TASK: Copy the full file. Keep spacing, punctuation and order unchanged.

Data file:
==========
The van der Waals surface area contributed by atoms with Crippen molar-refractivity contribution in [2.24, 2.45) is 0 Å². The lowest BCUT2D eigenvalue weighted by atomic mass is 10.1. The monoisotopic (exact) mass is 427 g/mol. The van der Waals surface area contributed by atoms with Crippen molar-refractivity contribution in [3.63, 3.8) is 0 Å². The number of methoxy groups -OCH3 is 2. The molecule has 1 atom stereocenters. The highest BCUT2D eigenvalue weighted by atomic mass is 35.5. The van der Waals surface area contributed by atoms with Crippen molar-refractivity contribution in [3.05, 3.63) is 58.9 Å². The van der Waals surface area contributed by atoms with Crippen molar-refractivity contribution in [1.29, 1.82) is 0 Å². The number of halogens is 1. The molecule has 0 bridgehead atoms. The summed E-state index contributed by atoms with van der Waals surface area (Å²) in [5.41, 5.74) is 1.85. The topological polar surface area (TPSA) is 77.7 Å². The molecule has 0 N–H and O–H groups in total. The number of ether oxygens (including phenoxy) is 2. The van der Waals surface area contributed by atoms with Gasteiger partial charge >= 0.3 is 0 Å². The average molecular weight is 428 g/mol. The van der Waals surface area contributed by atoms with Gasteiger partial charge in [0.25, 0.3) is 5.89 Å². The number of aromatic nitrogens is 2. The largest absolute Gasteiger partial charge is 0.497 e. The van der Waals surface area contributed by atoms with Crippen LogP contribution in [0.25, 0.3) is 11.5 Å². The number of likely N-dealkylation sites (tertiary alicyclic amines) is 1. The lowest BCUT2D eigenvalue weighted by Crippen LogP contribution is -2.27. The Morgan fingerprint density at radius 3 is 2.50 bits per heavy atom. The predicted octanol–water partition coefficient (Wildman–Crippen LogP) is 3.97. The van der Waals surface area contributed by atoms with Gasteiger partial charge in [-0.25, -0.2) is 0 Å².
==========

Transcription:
The van der Waals surface area contributed by atoms with Crippen molar-refractivity contribution in [2.24, 2.45) is 0 Å². The lowest BCUT2D eigenvalue weighted by atomic mass is 10.1. The monoisotopic (exact) mass is 427 g/mol. The van der Waals surface area contributed by atoms with Crippen molar-refractivity contribution in [3.63, 3.8) is 0 Å². The number of methoxy groups -OCH3 is 2. The molecule has 1 atom stereocenters. The highest BCUT2D eigenvalue weighted by atomic mass is 35.5. The van der Waals surface area contributed by atoms with Crippen molar-refractivity contribution in [3.05, 3.63) is 58.9 Å². The van der Waals surface area contributed by atoms with Crippen molar-refractivity contribution in [1.29, 1.82) is 0 Å². The number of halogens is 1. The molecule has 0 bridgehead atoms. The summed E-state index contributed by atoms with van der Waals surface area (Å²) in [5.41, 5.74) is 1.85. The topological polar surface area (TPSA) is 77.7 Å². The molecule has 0 N–H and O–H groups in total. The number of ether oxygens (including phenoxy) is 2. The van der Waals surface area contributed by atoms with Gasteiger partial charge >= 0.3 is 0 Å². The average molecular weight is 428 g/mol. The van der Waals surface area contributed by atoms with Gasteiger partial charge in [0.25, 0.3) is 5.89 Å². The number of aromatic nitrogens is 2. The largest absolute Gasteiger partial charge is 0.497 e. The van der Waals surface area contributed by atoms with Crippen LogP contribution in [0.25, 0.3) is 11.5 Å². The number of likely N-dealkylation sites (tertiary alicyclic amines) is 1. The lowest BCUT2D eigenvalue weighted by Crippen LogP contribution is -2.27. The Morgan fingerprint density at radius 3 is 2.50 bits per heavy atom. The predicted octanol–water partition coefficient (Wildman–Crippen LogP) is 3.97. The van der Waals surface area contributed by atoms with Gasteiger partial charge in [-0.25, -0.2) is 0 Å².